WST 372/EGL 372 - Topics in Women & Literature - "Feminism, Ecology, Climate" - HFA+
In Person - Tu/Th 1:15-2:35pm - Heidi Hutner
Our course will examine the intersection of gender, poverty, and race in environmental literature, culture, history, activism, media, and film. We will trace the history and role of women and other underrepresented groups as they engage in and are impacted by a variety of environmental crises. We will study the work of Rachel Carson, Wangari Maathi, Terry Tempest Williams, Octavia Butler, Sandra Steinbraber, Winona LaDuke, Vandana Shiva, Jane Goodall, Robert Bullard, and many more. Students will learn about a wide variety of environmental issues, including Climate Change, toxic pollution, nuclear waste, ecofeminism, environmental racism, water and air pollution, food rights, and animal rights. Students will create interactive presentations, write one long essay, and keep weekly blogs.
 
WST 395: Topics in Global Feminism - "Immigration, Borders,and Identity" - DIV, GLO, SBS+
In Person - Tu/Th 9:45-11:05am -Margarita Espada
Description TBA 
 
 
WST 398: Topics in Gender, Race, Ethnicity - "Immigration, Nation, and the Media" - DIV, SBS+
In Person - Thursdays 1:15-4:05pm - Nancy Hiemstra
This course explores how immigration and debates about immigration tie to ideas of national identity, with a focus on the role played by media coverage of immigration issues and events. We identify causes and consequences of immigration through a feminist, interdisciplinary lens, with special attention to race, gender, class, sexuality, ability, and family. We analyze restrictive laws and enforcement measures employed to maintain national borders—territorial and conceptual—historically and today. We deconstruct common narratives, metaphors, and images evident in media coverage of immigration, and examine how they shape immigration debates, immigrant/citizen interactions, and experiences of membership and belonging. Throughout the semester, we pay attention to current news and events, and explore a range of contemporary topics. While our primary focus is on the United States, we also give attention to the relationship between immigration, nation, and media around the world. Course materials include an interdisciplinary variety of academic readings, news sources, social media, and film/video.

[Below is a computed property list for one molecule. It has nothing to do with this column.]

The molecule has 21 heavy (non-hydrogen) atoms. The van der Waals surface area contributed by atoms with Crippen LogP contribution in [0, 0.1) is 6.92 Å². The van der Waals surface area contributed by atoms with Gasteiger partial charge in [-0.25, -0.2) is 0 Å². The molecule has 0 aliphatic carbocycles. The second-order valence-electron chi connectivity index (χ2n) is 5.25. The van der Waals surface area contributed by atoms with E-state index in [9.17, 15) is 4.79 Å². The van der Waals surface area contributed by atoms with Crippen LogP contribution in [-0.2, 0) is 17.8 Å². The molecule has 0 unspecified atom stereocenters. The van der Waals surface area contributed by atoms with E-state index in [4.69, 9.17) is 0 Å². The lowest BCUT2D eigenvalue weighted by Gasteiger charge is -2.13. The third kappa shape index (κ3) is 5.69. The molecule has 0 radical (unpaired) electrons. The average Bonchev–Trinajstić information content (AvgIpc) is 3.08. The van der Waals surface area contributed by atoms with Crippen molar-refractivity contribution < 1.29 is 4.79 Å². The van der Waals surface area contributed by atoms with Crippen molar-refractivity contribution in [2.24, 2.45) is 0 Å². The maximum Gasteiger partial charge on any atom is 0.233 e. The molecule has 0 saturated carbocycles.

WST 399: Topics in Gender & Sexuality - "Politics of Sex in Sports" - HFA+, DIV
ONLINE Asynchronous -Val Moyer
This course offers an overview of current issues surrounding sex, gender, and sexuality in sports, along with historical grounding. We will look at a variety of topics in sports from an intersectional feminist lens, including media coverage of athletes, transgender athlete participation, the Paralympics and disability sports, and sports technology. In this course, we investigate the ways race, class, dis/ability, and sexuality work in concert to shape the ways sex is understood and policed in sports policy from the collegiate through professional levels.